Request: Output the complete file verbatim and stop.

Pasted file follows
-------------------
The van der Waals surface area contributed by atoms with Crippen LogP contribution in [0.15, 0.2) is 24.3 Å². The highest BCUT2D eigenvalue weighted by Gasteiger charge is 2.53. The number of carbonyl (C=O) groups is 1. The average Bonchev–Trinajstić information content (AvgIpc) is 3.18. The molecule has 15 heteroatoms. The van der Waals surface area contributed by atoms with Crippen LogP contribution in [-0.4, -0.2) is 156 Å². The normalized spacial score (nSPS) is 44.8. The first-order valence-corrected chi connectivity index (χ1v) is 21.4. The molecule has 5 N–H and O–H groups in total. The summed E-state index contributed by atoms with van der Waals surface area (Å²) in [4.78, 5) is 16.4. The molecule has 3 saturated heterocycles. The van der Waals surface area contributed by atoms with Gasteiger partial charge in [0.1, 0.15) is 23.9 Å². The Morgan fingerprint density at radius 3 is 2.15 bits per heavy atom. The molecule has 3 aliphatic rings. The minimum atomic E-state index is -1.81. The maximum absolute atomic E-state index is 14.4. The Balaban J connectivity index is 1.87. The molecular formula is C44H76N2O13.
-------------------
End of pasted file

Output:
The van der Waals surface area contributed by atoms with Crippen LogP contribution in [0.15, 0.2) is 24.3 Å². The highest BCUT2D eigenvalue weighted by Gasteiger charge is 2.53. The number of carbonyl (C=O) groups is 1. The average Bonchev–Trinajstić information content (AvgIpc) is 3.18. The molecule has 15 heteroatoms. The van der Waals surface area contributed by atoms with Crippen LogP contribution in [-0.4, -0.2) is 156 Å². The normalized spacial score (nSPS) is 44.8. The first-order valence-corrected chi connectivity index (χ1v) is 21.4. The molecule has 5 N–H and O–H groups in total. The summed E-state index contributed by atoms with van der Waals surface area (Å²) in [4.78, 5) is 16.4. The molecule has 3 saturated heterocycles. The van der Waals surface area contributed by atoms with Gasteiger partial charge in [0.1, 0.15) is 23.9 Å². The Morgan fingerprint density at radius 3 is 2.15 bits per heavy atom. The molecule has 3 aliphatic rings. The minimum atomic E-state index is -1.81. The maximum absolute atomic E-state index is 14.4. The Balaban J connectivity index is 1.87. The molecular formula is C44H76N2O13.